John Sherrill

John Sherrill is a prolific Christian writer, based in the USA. He often collaborates on books with his wife Elizabeth.

John Young

John Young is a Canon of York Minster, and is perhaps best-known as the author of the classic THE CASE AGAINST CHRIST.

Joyce Huggett

Joyce Huggett is the author of several internationally bestselling books, including Listening to God and Listening to Others. She has travelled extensively to lead retreats as well as to speak at meetings and conferences.

Joyce Meyer

Joyce Meyer is the bestselling author of more than 100 inspirational books, including The Power of Simple Prayer, Approval Addiction, Power Thoughts and Battlefield of the Mind. Joyce's 'Enjoying Everyday Life' radio and television programmes are broadcast around the world, and she travels extensively conducting conferences.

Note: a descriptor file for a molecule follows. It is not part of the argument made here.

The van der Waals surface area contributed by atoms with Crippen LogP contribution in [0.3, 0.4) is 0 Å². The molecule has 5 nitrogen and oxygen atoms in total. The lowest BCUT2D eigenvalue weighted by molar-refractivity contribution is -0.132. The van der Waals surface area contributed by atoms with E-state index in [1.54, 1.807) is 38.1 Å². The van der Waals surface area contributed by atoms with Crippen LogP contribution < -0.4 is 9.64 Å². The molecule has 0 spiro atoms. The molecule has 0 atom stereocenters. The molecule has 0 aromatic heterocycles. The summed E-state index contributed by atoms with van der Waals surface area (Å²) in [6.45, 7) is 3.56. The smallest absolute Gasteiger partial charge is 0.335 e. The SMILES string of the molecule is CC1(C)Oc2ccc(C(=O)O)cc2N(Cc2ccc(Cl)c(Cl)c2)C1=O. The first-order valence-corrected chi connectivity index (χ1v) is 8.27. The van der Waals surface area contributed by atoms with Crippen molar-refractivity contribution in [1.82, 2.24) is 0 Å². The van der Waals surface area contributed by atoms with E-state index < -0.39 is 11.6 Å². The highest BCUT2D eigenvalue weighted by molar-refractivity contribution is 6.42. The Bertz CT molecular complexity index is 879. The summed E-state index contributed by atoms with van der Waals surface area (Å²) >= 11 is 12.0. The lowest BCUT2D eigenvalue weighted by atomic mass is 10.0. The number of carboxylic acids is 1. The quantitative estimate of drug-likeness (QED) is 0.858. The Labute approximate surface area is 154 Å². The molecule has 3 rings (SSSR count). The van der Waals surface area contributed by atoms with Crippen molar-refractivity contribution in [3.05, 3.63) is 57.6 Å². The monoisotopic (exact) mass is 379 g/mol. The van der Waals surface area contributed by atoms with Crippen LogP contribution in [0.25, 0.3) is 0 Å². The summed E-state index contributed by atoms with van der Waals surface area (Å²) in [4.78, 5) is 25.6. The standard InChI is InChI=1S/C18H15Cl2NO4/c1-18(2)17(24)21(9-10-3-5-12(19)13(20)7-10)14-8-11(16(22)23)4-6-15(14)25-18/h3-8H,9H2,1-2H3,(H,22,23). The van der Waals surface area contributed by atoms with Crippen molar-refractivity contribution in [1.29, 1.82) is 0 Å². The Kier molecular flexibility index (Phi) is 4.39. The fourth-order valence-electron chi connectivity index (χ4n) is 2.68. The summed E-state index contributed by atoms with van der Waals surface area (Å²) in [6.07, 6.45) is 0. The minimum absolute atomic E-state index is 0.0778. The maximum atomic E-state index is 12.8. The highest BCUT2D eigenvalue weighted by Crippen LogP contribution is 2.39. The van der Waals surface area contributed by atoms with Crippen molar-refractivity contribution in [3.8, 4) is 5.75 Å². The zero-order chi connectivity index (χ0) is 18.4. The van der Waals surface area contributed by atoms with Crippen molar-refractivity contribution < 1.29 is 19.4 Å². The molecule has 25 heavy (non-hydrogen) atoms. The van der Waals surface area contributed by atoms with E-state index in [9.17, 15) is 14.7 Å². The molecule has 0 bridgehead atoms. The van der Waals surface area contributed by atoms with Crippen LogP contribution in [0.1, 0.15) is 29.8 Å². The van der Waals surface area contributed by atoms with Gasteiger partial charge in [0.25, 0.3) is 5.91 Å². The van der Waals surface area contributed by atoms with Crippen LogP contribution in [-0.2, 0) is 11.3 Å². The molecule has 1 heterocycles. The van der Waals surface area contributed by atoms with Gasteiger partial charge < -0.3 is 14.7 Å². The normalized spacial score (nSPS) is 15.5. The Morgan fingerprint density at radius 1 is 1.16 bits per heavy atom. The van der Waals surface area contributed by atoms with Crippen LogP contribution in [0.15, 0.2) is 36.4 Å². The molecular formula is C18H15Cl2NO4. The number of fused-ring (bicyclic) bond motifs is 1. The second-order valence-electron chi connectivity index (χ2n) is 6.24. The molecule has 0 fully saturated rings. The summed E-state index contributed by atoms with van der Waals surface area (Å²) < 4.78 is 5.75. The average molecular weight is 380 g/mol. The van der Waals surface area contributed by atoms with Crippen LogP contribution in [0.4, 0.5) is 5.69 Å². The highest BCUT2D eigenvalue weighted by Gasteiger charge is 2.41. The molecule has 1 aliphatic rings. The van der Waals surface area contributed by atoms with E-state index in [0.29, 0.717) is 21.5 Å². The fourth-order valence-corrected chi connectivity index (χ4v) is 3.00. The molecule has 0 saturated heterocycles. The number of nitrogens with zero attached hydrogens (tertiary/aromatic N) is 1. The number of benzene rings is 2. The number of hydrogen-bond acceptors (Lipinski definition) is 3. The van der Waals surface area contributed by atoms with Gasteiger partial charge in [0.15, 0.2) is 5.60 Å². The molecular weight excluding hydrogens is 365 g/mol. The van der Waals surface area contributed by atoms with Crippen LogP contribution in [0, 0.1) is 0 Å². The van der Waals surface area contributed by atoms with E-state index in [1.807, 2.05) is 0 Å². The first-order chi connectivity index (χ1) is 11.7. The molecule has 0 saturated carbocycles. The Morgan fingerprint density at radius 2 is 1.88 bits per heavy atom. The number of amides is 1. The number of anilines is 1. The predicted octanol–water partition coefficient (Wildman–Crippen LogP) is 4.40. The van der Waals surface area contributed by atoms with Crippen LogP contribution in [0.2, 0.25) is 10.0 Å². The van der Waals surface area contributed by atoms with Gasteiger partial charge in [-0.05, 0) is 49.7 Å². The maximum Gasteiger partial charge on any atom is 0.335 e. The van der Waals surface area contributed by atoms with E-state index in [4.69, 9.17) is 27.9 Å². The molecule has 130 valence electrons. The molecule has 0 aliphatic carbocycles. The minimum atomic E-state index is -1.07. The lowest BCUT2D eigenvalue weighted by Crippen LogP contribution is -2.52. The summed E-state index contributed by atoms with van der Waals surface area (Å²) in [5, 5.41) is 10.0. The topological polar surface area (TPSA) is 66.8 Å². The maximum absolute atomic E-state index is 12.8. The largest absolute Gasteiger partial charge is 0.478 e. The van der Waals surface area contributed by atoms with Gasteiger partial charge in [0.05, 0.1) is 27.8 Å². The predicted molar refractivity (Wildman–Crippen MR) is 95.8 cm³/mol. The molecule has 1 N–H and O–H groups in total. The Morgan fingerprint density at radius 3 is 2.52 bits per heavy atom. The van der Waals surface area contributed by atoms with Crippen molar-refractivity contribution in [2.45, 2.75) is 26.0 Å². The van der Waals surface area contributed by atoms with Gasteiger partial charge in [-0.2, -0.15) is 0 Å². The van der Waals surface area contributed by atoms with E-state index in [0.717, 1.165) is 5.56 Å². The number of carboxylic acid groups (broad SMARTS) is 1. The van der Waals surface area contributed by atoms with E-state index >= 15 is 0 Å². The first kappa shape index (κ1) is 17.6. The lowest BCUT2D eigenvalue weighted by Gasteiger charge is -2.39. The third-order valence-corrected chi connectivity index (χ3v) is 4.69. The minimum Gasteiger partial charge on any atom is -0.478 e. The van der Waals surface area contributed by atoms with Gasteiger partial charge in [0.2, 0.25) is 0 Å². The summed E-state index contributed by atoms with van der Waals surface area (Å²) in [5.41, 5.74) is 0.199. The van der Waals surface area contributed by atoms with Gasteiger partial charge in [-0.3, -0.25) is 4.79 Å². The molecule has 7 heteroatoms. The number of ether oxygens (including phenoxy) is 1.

Martyn Lloyd-Jones

Dr Martin Lloyd-Jones was a qualified physician who, in 1927, left medical practice and became a church minister in South Wales. He then became Minister of Westminster Chapel, London, a position he held for thirty years until his retirement in 1968. His books include PREACHING AND PREACHERS and the GREAT DOCTRINES SERIES.

Michael Green

Michael Green has had a long and interesting life. With first-class degrees from both Oxford and Cambridge, he combines the gifts of both theologian and evangelist. He is an Anglican minister, has travelled in every continent to spread the gospel, and has been special adviser in evangelism to the Archbishops of Canterbury and York. He has taught in universities, been principal of a theological college, led a large university church, written more than 50 books and engaged fruitfully in church-planting overseas. He lives in Oxfordshire with his wife, Rosemary.